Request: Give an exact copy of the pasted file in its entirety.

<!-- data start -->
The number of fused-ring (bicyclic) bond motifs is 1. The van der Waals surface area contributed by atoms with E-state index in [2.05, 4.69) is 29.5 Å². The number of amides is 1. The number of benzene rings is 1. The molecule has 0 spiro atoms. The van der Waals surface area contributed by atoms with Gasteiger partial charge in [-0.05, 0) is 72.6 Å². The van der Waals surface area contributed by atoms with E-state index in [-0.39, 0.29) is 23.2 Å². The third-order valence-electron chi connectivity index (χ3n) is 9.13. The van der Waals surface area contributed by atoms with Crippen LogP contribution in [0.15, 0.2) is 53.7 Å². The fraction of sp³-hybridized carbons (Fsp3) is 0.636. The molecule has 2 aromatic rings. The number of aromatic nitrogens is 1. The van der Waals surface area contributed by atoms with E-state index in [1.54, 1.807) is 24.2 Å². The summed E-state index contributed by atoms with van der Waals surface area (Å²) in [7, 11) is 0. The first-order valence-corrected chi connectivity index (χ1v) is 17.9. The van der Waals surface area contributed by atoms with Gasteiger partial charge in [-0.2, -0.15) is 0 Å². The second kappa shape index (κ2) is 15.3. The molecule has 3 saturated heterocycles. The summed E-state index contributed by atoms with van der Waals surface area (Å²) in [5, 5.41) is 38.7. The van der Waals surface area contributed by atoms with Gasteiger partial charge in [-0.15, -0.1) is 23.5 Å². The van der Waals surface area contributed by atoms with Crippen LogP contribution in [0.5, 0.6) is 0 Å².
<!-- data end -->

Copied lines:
The number of fused-ring (bicyclic) bond motifs is 1. The van der Waals surface area contributed by atoms with E-state index in [2.05, 4.69) is 29.5 Å². The number of amides is 1. The number of benzene rings is 1. The molecule has 0 spiro atoms. The van der Waals surface area contributed by atoms with Gasteiger partial charge in [-0.05, 0) is 72.6 Å². The van der Waals surface area contributed by atoms with E-state index in [-0.39, 0.29) is 23.2 Å². The third-order valence-electron chi connectivity index (χ3n) is 9.13. The van der Waals surface area contributed by atoms with Crippen LogP contribution in [0.15, 0.2) is 53.7 Å². The fraction of sp³-hybridized carbons (Fsp3) is 0.636. The molecule has 2 aromatic rings. The number of aromatic nitrogens is 1. The van der Waals surface area contributed by atoms with E-state index in [1.54, 1.807) is 24.2 Å². The summed E-state index contributed by atoms with van der Waals surface area (Å²) in [7, 11) is 0. The first-order valence-corrected chi connectivity index (χ1v) is 17.9. The van der Waals surface area contributed by atoms with Gasteiger partial charge in [-0.2, -0.15) is 0 Å². The second kappa shape index (κ2) is 15.3. The molecule has 3 saturated heterocycles. The summed E-state index contributed by atoms with van der Waals surface area (Å²) in [5, 5.41) is 38.7. The van der Waals surface area contributed by atoms with Gasteiger partial charge in [-0.15, -0.1) is 23.5 Å². The van der Waals surface area contributed by atoms with Crippen LogP contribution in [0.5, 0.6) is 0 Å².